EL MIRADOR, Guatemala — Deep in a dense, tropical Guatemalan forest lies the ancient Mayan city of El Mirador. It’s more than 2,000 years old, but the site at the center of a current debate over who gets to dictate its future, as well as that of the surrounding jungle: local communities, or scientists who want to turn it into a U.S.-funded tourist attraction.

On one side of the battle is Dr. Richard Hansen. An American archeologist who’s dedicated much of his life to El Mirador, he has been trying to build a privately-managed park in the area for the last 20 years. It would involve building hotels, restaurants, and a miniature train on top of ancient Mayan highways to transport tourists in and out of the jungle and to different ruins.

Hansen says the development would protect the ruins and jungle — a UNESCO-designated forest called the Maya Biosphere Reserve — more effectively than the Guatemalan state is willing or able to.

The people who actually live in the reserve, on the other hand, say if Hansen’s motive was truly conservation, he would support the successful conservation model already in place. That model, the Forestry Concession System, allows local communities to live off the forest in exchange for guarding it from loggers and drug traffickers. It has decreased deforestation rates and earned the support of international environmental groups, U.S. agencies like USAID and the Department of Interior, and former Guatemalan governments.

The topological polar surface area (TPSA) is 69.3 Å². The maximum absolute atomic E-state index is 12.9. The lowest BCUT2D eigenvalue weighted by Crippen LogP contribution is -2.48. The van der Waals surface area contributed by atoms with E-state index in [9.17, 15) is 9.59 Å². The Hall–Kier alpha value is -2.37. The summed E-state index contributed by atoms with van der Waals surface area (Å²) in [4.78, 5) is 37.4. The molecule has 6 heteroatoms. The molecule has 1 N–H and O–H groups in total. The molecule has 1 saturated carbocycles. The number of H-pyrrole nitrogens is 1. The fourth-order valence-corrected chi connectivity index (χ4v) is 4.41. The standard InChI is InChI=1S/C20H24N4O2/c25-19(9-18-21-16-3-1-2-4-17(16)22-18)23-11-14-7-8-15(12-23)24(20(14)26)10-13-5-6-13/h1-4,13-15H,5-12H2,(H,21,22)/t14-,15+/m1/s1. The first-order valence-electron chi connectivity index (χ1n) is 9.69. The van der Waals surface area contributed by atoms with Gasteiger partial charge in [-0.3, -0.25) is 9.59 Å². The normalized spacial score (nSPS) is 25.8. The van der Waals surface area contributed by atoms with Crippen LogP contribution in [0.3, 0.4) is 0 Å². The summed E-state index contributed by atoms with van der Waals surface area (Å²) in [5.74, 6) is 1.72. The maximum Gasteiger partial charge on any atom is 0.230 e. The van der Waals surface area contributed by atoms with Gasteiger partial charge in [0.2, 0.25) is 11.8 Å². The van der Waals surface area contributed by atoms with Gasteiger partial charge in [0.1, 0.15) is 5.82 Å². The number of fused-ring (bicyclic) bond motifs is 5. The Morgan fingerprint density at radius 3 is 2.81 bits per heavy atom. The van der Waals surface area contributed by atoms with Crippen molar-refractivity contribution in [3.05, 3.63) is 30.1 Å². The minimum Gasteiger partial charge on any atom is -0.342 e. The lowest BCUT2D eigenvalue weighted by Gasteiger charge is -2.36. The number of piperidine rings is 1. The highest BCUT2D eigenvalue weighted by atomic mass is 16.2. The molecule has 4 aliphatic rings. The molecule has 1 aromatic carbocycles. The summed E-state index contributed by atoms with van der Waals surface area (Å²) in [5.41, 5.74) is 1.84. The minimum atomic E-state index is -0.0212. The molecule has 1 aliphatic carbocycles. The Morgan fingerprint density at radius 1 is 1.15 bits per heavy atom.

But that success may not be enough to stop Hansen’s plan from becoming a reality. Guatemala’s new president has expressed interest in it, and congressmen who want to attract more investment to the country support the idea. On top of that, Hansen has convinced four American senators to support a bill that would provide $60M in U.S. taxpayer funding for his park. So regardless of his motivations, Richard Hansen’s decades of work may finally be paying off.



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